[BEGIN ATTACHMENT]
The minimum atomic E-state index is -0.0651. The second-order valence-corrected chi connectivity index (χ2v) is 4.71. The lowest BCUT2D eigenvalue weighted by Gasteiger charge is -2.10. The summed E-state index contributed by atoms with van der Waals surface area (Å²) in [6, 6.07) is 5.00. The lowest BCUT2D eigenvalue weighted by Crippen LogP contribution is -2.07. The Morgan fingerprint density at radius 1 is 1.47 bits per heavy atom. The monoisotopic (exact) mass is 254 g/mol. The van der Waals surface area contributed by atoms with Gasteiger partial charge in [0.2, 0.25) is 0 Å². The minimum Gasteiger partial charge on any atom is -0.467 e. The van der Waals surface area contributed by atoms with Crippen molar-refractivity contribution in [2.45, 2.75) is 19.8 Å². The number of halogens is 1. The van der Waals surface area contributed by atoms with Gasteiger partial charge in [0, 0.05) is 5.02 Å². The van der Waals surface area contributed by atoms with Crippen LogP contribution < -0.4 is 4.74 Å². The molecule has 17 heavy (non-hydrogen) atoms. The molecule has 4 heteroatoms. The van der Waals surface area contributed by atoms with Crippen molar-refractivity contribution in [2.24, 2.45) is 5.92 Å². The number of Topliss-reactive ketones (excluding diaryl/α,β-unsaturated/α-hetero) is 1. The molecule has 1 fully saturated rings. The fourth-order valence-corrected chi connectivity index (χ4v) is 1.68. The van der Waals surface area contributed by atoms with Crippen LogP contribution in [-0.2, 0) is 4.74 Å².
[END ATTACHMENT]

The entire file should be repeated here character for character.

The minimum atomic E-state index is -0.0651. The second-order valence-corrected chi connectivity index (χ2v) is 4.71. The lowest BCUT2D eigenvalue weighted by Gasteiger charge is -2.10. The summed E-state index contributed by atoms with van der Waals surface area (Å²) in [6, 6.07) is 5.00. The lowest BCUT2D eigenvalue weighted by Crippen LogP contribution is -2.07. The Morgan fingerprint density at radius 1 is 1.47 bits per heavy atom. The monoisotopic (exact) mass is 254 g/mol. The van der Waals surface area contributed by atoms with Gasteiger partial charge in [0.2, 0.25) is 0 Å². The minimum Gasteiger partial charge on any atom is -0.467 e. The van der Waals surface area contributed by atoms with Crippen molar-refractivity contribution in [2.45, 2.75) is 19.8 Å². The number of halogens is 1. The van der Waals surface area contributed by atoms with Gasteiger partial charge in [0, 0.05) is 5.02 Å². The van der Waals surface area contributed by atoms with Crippen LogP contribution < -0.4 is 4.74 Å². The molecule has 17 heavy (non-hydrogen) atoms. The molecule has 4 heteroatoms. The van der Waals surface area contributed by atoms with Crippen molar-refractivity contribution in [2.24, 2.45) is 5.92 Å². The number of Topliss-reactive ketones (excluding diaryl/α,β-unsaturated/α-hetero) is 1. The molecule has 1 fully saturated rings. The fourth-order valence-corrected chi connectivity index (χ4v) is 1.68. The van der Waals surface area contributed by atoms with Crippen LogP contribution in [-0.2, 0) is 4.74 Å².